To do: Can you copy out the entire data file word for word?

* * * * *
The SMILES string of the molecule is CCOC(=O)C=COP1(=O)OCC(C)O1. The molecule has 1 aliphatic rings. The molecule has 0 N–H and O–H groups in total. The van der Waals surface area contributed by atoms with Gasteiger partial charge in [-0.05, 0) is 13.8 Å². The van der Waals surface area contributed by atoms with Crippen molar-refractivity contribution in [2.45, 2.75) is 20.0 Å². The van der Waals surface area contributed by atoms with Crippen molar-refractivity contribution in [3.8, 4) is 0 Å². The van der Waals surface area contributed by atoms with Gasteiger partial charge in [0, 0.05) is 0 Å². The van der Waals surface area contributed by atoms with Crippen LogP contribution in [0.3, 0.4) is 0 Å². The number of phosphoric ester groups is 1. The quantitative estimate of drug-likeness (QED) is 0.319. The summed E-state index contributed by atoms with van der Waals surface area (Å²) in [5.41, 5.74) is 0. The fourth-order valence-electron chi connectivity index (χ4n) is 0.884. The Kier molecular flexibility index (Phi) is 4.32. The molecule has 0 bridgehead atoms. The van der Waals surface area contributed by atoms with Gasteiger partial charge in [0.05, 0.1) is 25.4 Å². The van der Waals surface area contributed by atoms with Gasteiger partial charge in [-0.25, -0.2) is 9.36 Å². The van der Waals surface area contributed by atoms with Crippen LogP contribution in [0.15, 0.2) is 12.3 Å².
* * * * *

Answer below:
The SMILES string of the molecule is CCOC(=O)C=COP1(=O)OCC(C)O1. The molecule has 1 aliphatic rings. The molecule has 0 N–H and O–H groups in total. The van der Waals surface area contributed by atoms with Gasteiger partial charge in [-0.05, 0) is 13.8 Å². The van der Waals surface area contributed by atoms with Crippen molar-refractivity contribution in [2.45, 2.75) is 20.0 Å². The van der Waals surface area contributed by atoms with Crippen molar-refractivity contribution in [3.8, 4) is 0 Å². The van der Waals surface area contributed by atoms with Gasteiger partial charge in [0, 0.05) is 0 Å². The van der Waals surface area contributed by atoms with Crippen LogP contribution in [0.3, 0.4) is 0 Å². The number of phosphoric ester groups is 1. The quantitative estimate of drug-likeness (QED) is 0.319. The summed E-state index contributed by atoms with van der Waals surface area (Å²) in [5.41, 5.74) is 0. The fourth-order valence-electron chi connectivity index (χ4n) is 0.884. The Kier molecular flexibility index (Phi) is 4.32. The molecule has 0 bridgehead atoms. The van der Waals surface area contributed by atoms with Gasteiger partial charge in [0.05, 0.1) is 25.4 Å². The van der Waals surface area contributed by atoms with Gasteiger partial charge in [-0.25, -0.2) is 9.36 Å². The van der Waals surface area contributed by atoms with Crippen LogP contribution in [0.15, 0.2) is 12.3 Å².